You have to give the car credit. It’s wormed itself into every aspect of our lives, becoming a workhorse, commute-necessity and pleasure-boat in equal measure. We need the car to shop, to work, to go to school, to hit the movies, go on vacation, or to pick up a date – even many a parent can point to the backseat as the answer to the kid’s perennial questioning of ‘Where did I come from?’ In short the car is indispensable.
Or is it? We may have built much of our lives around personal car use, but the age of the auto has only been with us for some five decades. For most of the rest of the 99.99% of human endeavors, we managed fine, without a personal internal combustion engine. The reliance, as with many of the ills wrought by society today, really starts in our heads. But to throw off that reliance only requires a suitably-sized leap of imagination.
Of course, you could carry on with the mantra of driving ecologically, of purchasing the lowest emissions car, or even going electric. Anything to keep the car at the core of your kinetic modern life, rushing from place-to-place. Now, trimming the corners of your car-habit does help, of course – every little does, as they say. But a lot helps a great deal more, and consigning your automobile-dependency to the past would make a massive difference to the burden you place on the planet – and even more to your personal load.
So it’s time to get radical, and to plan for the possibility of going car-less. But first you need to break the neck-lock that the car has over your life. Rather than cherry-picking the pro’s of the auto only, try and open your eyes to the cons. Then you may appreciate why the car is in fact a millstone; and why losing it could be the start of a liberating journey.
The most obvious burden that the car lays on us is a financial one. Cars are something you pay through the nose for, whether you use them or not. There’s the money to finance purchasing them, money for taxes and repairs, cash for servicing bills and insurance costs – these all take a significant chunk out of our monthly wage check. According to the Bureau of Labor Statistics, the average annual household expenditure on cars is nearly $5400 – before any gas is put in the tank!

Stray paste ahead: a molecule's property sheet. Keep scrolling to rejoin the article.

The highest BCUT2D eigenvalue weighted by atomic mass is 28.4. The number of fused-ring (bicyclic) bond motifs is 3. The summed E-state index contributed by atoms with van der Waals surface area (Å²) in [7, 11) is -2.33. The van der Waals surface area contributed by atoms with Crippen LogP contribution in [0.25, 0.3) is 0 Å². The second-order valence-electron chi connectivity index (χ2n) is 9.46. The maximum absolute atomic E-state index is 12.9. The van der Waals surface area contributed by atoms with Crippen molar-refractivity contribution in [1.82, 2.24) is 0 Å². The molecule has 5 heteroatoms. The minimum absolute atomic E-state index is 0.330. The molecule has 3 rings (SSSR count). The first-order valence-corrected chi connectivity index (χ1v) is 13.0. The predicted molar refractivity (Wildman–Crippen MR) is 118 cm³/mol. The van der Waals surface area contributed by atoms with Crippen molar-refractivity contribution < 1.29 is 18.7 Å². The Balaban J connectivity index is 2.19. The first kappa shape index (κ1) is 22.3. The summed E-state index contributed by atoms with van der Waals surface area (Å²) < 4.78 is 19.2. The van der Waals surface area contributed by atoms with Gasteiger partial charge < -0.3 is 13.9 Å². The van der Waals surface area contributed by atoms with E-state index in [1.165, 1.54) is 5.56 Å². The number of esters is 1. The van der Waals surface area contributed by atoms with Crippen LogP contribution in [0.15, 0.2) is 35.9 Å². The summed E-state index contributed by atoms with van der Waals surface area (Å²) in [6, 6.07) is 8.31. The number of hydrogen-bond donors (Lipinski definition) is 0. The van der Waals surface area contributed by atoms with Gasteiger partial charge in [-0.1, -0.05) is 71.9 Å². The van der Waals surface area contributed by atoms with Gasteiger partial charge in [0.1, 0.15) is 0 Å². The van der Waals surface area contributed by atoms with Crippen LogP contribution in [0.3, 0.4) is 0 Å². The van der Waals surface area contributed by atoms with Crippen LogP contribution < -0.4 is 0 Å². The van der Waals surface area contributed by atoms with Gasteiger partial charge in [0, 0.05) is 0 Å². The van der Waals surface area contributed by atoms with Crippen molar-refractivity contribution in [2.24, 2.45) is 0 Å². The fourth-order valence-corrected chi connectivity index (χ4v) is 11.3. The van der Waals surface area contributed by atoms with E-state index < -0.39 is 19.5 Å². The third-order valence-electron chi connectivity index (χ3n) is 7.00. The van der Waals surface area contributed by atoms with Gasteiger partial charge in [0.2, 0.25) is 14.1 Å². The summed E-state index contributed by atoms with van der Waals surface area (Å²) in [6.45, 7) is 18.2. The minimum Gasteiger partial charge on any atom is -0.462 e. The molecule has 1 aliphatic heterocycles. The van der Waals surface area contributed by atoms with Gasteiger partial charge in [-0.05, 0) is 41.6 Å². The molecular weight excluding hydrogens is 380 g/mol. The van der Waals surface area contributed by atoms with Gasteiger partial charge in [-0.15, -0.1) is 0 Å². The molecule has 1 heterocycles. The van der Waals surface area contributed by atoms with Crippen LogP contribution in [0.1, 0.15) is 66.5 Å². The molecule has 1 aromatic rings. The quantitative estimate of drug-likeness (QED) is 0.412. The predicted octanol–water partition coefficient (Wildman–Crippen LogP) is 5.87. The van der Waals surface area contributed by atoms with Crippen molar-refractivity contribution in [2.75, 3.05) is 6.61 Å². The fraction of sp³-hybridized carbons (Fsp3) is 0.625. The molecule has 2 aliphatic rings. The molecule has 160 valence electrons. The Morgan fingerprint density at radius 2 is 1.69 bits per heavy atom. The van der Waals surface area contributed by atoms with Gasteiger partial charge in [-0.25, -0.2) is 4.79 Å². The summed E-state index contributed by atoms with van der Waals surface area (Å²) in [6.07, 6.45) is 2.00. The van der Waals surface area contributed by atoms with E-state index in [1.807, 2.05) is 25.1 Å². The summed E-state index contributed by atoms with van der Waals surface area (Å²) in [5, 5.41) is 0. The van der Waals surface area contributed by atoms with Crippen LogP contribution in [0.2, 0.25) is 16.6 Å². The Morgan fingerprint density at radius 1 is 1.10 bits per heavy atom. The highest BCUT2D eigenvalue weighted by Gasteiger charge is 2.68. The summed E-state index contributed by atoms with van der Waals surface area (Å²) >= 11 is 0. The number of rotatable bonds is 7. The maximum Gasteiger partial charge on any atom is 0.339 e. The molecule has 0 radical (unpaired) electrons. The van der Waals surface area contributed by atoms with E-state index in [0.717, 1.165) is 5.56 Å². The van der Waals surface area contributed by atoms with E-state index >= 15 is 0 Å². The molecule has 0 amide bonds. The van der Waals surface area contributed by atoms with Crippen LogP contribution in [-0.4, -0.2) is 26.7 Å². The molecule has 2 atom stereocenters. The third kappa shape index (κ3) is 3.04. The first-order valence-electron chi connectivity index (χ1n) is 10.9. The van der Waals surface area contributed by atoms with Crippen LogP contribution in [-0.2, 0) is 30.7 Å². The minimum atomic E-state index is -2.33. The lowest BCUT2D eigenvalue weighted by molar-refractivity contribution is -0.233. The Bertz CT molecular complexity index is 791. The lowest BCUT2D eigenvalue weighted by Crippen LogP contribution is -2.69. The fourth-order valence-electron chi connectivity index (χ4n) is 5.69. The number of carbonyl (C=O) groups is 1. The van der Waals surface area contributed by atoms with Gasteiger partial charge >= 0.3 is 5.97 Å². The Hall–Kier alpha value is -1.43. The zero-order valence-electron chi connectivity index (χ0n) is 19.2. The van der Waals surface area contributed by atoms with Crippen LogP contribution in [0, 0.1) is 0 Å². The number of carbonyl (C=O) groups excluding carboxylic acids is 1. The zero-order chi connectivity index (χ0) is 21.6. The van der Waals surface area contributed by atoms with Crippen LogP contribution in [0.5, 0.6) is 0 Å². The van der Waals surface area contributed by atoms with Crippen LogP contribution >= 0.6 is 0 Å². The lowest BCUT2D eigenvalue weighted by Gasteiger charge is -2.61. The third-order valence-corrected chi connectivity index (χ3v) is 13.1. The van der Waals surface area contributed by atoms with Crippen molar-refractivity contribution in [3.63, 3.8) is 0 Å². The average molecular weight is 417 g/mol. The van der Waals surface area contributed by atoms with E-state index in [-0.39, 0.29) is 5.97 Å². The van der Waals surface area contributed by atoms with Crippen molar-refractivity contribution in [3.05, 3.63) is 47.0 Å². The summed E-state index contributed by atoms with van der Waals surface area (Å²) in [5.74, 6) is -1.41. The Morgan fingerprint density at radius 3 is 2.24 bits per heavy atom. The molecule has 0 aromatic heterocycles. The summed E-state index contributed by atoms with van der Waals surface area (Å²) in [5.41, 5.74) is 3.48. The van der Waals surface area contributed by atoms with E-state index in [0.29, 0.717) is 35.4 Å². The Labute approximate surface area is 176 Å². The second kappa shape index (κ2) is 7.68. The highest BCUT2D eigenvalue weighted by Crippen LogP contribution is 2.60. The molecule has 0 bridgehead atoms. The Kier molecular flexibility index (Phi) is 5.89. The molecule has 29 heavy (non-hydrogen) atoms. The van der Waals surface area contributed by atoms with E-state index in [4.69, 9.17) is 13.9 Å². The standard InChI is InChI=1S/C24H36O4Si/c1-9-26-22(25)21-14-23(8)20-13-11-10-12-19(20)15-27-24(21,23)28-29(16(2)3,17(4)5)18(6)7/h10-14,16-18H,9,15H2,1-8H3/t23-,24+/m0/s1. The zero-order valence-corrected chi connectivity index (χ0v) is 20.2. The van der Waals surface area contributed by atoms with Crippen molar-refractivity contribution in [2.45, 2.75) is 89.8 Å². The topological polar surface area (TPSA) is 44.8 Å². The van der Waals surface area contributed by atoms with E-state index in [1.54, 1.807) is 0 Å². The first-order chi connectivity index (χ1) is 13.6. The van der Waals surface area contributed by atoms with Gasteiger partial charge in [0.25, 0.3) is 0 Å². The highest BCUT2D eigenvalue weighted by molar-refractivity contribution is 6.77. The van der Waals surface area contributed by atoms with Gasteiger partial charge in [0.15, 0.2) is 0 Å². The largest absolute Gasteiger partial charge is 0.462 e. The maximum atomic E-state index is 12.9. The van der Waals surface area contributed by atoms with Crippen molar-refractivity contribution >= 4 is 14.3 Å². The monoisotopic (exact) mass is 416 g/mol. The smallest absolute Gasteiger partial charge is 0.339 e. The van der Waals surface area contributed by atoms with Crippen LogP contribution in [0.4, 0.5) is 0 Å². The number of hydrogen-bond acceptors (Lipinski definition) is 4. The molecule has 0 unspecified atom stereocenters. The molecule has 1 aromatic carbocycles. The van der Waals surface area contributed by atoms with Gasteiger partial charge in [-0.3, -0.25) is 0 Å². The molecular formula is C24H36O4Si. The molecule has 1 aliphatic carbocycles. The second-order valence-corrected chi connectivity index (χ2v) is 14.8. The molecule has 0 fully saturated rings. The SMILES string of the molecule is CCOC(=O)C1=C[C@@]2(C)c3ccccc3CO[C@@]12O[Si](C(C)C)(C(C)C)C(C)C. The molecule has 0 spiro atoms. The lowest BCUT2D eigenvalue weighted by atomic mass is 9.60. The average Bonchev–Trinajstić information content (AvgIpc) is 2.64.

So if you cut the car, the first sign of liberation will be a fatter wallet. And that money can be put to no end of good uses. But of course another of the significant benefits is that you will no longer be a guilty-party to a carbon-fest that’s drawing us towards climate melt-down. Road traffic contributes 27% to total US carbon emissions, according to a recent report from the International Transport Forum. Without a car, though, your share will be zero – and you’ll have the planet and future generations breathing a sigh of relief. Even better, you’ll be relieved of the that feeling that you’re part of the problem – and start to appreciate how liberating it is to be part of the solution.
Then there are the subtle drags the car puts on your life. The first is the cramping of your physical health, from using those four wheels as leg-substitutes. You are condemning your body to a slouched stressed inactivity. As the writer Schumacher once said, ‘reliance on automation is self-imposed impotence.’ If you begin to rely on foot or pedal power instead, you will rediscover the pleasures of working your body to the rhythm of exercise, as you get from A to B.
And because you are no longer trapped in a pressed-steel shell, the world is suddenly accessible to you, out and about on your travels. That helps demolish that other prison that cars have locked us into – a mental and social alienation. To walk is to talk and meet – to become woven back into a forgotten social fabric. To cycle is to explore, and see the world on your terms – not those of the stuttering queues of traffic that cars build around themselves.
On so many different levels, once you dig deeper into the love-affair with the car, you’ll find the seamy underside that corrodes society, and traps individuals. If you can be bold and daring enough to think outside the box, you could find that life without a car is far from hell – it could be the road to freedom.
Jonathan is a personal trainer from Minnesota. He is currently working on his website which offers high quality kettlebells for sale. His website can be found at Kettlebells4sale.com
Photo: Some rights reserved by grrsh
We’ve been car-free for 8 years. One of the most common things I’ve heard people say to me is that they couldn’t live without their car because their car equals freedom to them. Yet when I think of the possibility of getting a car again, I just feel burdened.
I like the term car-free better, as it indicates choice. But in much of the US (outside major cities and their transit infrastructure) it is hard going without a car. Planning has historically been about moving cars, not people.